About 500,000 people across NSW including 300,000 Sydney residents were in danger of flooding or told to evacuate on Thursday morning as heavy rain was forecast to worsen.
Premier Dominic Perrottet said on Thursday many residents woke up “to see much of our state underwater”.
NSW’s emergency service minister Steph Cooke said 76 evacuation orders were in place in northern NSW and affected 200,000 people. Another 18 evacuation orders in Greater Sydney and the Illawarra covered about 300,000 in the city’s north-west.
Flood warnings are in place for areas along Hawkesbury-Nepean river and the Georges River near Sydney.
The NSW State Emergency Service also issued a warning for all Sydney roads on Thursday.
⛈️Road Weather Alert for #Sydney for all suburbs
Flooded roads and reduced visibility in heavy rain will make driving conditions dangerous during Thursday in all suburbs.#Motorists are advised to take extreme care.
— NSW SES (@NSWSES) March 2, 2022
More warnings and orders were expected to come throughout Thursday as the weather system that brought floods to northern NSW and Queensland is due to reach Sydney in the afternoon.
On Thursday morning the most severe part of the system was sitting over the Central Coast and was moving slowly south.
Sydney’s south, west and north all recorded more than 100mm of rain on Wednesday, while the CBD collected about 50mm.
Another 100-150mm of rain were forecast to fall on Thursday.
The Bureau of Meteorology issued flood and severe weather warnings across eastern NSW, from north of Newcastle down to Moruya Heads on the South Coast.
NSW SES’s Greg Nash said flooding wouldn’t just be caused by rising rivers. Flash flooding was also likely in other areas because the ground was already sodden.
“The majority of the ground in the whole of NSW is already completely saturated and what this rain will likely do is cause flash flooding in areas because water simply won’t have anywhere to go,” he said.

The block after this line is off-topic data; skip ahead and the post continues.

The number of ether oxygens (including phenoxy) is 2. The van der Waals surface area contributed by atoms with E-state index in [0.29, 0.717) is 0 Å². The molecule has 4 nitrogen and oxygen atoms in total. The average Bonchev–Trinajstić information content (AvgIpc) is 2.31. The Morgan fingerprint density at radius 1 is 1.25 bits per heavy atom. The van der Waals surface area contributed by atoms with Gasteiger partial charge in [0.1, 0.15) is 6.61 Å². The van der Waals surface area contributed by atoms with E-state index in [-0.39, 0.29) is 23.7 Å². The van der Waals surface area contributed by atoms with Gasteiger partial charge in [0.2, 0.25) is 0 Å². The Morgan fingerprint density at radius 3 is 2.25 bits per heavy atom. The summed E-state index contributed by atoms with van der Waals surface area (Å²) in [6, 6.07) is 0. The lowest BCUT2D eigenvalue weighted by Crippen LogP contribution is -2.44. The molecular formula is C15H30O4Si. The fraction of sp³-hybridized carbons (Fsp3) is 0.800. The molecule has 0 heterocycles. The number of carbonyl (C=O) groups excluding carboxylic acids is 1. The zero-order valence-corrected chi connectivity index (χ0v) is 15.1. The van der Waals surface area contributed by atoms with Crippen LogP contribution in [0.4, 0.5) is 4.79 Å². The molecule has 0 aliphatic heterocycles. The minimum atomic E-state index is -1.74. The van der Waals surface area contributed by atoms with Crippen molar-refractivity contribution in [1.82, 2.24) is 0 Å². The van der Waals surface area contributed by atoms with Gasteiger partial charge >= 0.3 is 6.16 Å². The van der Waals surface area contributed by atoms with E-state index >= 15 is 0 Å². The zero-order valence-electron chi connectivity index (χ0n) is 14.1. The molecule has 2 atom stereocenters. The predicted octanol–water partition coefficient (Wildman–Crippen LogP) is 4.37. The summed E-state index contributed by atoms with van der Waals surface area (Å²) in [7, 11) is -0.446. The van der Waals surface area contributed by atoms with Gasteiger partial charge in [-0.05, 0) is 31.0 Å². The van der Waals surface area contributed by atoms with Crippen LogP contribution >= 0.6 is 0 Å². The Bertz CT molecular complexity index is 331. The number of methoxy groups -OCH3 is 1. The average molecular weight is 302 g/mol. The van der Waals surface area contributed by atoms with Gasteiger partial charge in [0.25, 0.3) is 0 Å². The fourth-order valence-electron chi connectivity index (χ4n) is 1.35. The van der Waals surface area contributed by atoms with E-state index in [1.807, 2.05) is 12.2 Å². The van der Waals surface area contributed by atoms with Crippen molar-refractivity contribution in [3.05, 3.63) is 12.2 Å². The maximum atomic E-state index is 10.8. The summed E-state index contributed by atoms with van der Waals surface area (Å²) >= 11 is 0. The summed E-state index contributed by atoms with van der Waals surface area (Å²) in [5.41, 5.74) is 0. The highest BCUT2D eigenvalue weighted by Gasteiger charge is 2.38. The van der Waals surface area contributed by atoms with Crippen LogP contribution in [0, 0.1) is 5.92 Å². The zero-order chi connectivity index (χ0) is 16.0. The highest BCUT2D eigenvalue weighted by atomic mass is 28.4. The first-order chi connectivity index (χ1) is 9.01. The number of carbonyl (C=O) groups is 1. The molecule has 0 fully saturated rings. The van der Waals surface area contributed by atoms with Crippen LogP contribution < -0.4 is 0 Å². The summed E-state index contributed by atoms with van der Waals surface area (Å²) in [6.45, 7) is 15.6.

Residents in the Northern Rivers and across Queensland have also been running out of food, medicine and drinking water as floods have disrupted the states’ long and fragile supply chains.
The flooding has closed major road transport routes, including the M1 Pacific Highway limiting supermarkets’ and shops’ access to supplies.
And now they are just taunting me! There is literally no fresh food in my northern NSW supermarket and very little canned and dried but tonight they emailed me this … #NSWFLOODS #nswflood #flooding @gabriellechan pic.twitter.com/PRHTtBbBIA
— Christine Tondorf (@CTondorf) March 2, 2022
Hundreds of Coles and Woolworths have been shut at some point during the floods and the ones that have remained open have been mostly empty.
Both major supermarkets introduced purchase limits on some products like meat and toilet paper on Tuesday.
Woolworths expanded the limits to all of Queensland and northern NSW on Wednesday.
The SES was still working out who needs essential items and how to get them there on Wednesday but announced it would ramp up helicopter drops and boats ferrying supplies to meet the growing demand.
Outside of the flood zones, areas that rely on produce from southern Queensland and northern NSW have also been left facing empty shelves.
Guardian Australia reported towns in central Queensland, 2,000km away from the floods, had been left without produce due to disrupted supply chains.
If you’re in Sydney or other parts of NSW remember to only buy what you need and stay safe.